THAILAND’S FIRST execution in nine years has sparked public debate on the death penalty, which retains strong support among most Thais despite concerns raised by academics and activists about human rights violations and its effectiveness as a deterrent.
The question of whether Thailand should abolish the severe punishment for good erupted once again yesterday, after the Corrections Department on Monday executed a convict for the first time since 2009. Human rights organisations harshly condemned Thailand’s resumption of executions, while others leapt to the defence of the authorities, insisting the punishment helped prevent serious crimes.
Thirasak, a 26-year-old convicted of premeditated murder, was the first prisoner to be killed by lethal injection since August 24, 2009.
The announcement of his execution prompted four prominent rights defenders – including the UN High Commissioner for Human Rights, International Federation for Human Rights, and Cross Culture Foundation – to release statements condemning judicial killing and urging the Thai government to respect the human rights principles and abolish the death sentence by law.
Amnesty International was the first to come out in protest, stressing that Thailand had shamefully resumed executions just one year short of the 10-year period that confers de facto abolition of the death penalty on a country.
Amnesty’s Thailand Campaigner Katherine Gerson said that the execution represented a major setback in the country’s effort towards abolition of capital punishment and placed a dark stain on its human rights record.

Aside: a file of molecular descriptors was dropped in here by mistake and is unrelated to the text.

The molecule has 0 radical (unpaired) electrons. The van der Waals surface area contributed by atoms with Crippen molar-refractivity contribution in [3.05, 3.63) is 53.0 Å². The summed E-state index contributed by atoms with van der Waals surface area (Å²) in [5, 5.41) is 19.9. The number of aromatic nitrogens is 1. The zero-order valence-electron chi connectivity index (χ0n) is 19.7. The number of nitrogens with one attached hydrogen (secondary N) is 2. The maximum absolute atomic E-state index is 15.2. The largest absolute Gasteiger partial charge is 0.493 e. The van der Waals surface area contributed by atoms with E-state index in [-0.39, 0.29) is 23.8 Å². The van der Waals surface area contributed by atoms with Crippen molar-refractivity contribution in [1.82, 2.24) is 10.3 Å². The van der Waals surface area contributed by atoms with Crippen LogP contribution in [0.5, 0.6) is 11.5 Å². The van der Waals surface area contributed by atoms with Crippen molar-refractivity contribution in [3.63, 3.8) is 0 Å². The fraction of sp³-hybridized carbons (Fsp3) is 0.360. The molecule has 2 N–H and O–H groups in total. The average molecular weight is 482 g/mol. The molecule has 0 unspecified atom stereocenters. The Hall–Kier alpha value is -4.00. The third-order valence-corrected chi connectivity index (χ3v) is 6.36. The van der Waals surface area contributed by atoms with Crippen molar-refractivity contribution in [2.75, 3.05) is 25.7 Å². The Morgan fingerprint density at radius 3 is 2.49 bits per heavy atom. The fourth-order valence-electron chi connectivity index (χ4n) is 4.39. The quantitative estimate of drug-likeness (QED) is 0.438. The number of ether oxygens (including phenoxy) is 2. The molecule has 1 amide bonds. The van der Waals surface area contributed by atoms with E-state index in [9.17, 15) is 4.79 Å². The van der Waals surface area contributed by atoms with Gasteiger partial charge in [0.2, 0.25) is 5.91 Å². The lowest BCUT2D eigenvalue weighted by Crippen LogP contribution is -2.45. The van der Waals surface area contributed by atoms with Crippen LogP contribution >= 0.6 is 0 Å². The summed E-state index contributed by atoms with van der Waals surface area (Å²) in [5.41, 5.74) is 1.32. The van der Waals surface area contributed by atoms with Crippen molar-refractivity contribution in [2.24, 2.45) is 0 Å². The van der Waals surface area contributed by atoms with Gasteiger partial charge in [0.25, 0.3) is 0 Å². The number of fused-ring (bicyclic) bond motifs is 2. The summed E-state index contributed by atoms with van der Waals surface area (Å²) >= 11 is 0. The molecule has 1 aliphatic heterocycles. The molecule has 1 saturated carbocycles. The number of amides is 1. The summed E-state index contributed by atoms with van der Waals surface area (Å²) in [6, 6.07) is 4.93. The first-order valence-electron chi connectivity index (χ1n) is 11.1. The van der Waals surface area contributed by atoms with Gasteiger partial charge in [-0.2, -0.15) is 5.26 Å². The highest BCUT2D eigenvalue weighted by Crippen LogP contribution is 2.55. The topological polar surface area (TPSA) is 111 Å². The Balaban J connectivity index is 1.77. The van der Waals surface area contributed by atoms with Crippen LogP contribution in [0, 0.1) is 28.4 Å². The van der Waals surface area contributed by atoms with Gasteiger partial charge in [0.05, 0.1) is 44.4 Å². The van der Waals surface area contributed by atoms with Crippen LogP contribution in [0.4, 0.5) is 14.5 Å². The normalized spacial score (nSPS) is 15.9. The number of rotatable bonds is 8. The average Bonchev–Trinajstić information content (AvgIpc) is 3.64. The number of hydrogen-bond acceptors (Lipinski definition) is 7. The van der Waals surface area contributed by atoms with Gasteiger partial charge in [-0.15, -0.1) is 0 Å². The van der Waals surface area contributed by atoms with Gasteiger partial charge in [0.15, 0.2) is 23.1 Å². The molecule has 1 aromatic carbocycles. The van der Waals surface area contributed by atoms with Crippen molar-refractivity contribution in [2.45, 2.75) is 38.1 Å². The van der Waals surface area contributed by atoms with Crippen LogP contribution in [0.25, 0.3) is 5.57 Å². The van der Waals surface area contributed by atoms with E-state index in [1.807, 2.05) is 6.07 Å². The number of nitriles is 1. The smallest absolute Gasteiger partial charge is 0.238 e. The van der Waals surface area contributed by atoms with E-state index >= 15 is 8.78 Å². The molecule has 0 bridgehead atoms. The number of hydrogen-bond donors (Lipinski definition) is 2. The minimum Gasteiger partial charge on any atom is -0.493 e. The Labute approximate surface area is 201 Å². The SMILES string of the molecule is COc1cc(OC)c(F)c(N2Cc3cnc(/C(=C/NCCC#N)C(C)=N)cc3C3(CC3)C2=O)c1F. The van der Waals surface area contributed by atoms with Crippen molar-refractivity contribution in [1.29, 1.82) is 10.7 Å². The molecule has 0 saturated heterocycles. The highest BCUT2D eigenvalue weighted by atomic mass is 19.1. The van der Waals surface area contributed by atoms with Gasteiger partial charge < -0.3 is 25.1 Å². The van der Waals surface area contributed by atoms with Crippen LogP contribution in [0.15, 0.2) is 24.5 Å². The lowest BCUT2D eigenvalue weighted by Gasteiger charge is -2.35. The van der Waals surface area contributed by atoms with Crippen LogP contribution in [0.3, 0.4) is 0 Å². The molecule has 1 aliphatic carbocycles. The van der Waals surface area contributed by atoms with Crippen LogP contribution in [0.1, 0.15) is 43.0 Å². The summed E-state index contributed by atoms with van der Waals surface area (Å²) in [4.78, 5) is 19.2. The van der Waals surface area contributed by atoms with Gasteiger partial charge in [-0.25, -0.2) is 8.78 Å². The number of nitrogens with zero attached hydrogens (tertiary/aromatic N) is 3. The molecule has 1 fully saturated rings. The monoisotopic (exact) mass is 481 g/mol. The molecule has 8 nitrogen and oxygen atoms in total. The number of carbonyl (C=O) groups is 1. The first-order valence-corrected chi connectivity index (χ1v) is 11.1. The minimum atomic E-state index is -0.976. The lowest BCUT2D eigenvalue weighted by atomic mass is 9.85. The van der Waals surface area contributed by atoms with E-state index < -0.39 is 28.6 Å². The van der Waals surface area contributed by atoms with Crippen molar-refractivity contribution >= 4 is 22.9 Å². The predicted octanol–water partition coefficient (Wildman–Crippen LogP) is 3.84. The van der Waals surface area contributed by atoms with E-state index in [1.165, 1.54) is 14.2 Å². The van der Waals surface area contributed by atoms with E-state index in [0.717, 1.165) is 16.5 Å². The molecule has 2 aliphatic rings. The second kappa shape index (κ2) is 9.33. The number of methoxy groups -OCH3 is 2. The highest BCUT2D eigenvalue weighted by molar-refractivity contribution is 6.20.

“This is a deplorable violation of the right to life. Thailand is shockingly reneging on its own commitment to move towards abolition of the death penalty and the protection of the right to life, and is also putting itself out of step with the current global shift away from capital punishment,” Gerson said.
“The Thai government must immediately halt any plans to carry out further executions and immediately establish a moratorium on the implementation of the death penalty as a first step towards its abolition.”
According to the third national human rights master plan on the justice system for 2014 to 2018, Thailand has a road map to suspend all executions in the country by 2014, amend the Criminal Code to legally abolish the death penalty by 2017, and ratify the Second Optional Protocol to the ICCPR by this year.
Nevertheless many Thai people think otherwise, judging by the comment section of Amnesty International Thailand’s Facebook page. It was bombarded with comments from Thai netizens showing their support for retaining death as a penalty and rebuking the human rights defenders for protecting “evil criminals”.
A poll created by celebrated Thai Facebook fanpage “Drama Addict” also showed mass public support for the execution of criminals, with 96 per cent of 78,000 online voters approving the continuous enforcement of death sentences.
Prime Minister General Prayut Chan-o-cha added his voice to support of the death penalty, claiming it was essential to keeping law and order, and also that the majority of Thais agree with the punishment.
Nevertheless, Pol Lt-Colonel Jomdej Trimek, a lecturer at Rangsit University’s Institute of Criminology and Criminal Justice Administration, cautioned that despite the public satisfaction brought by severe and swift punishment, the death penalty also had adverse side effects.
“What can we do if later we find out that an executed prisoner was innocent after all. The justice system can be in error,” Jomdej pointed out.
“Moreover, crimes tend to be more severe and even more lethal if we punish criminals with death sentences, since that punishment boosts motivation to kill victims to conceal their crimes.”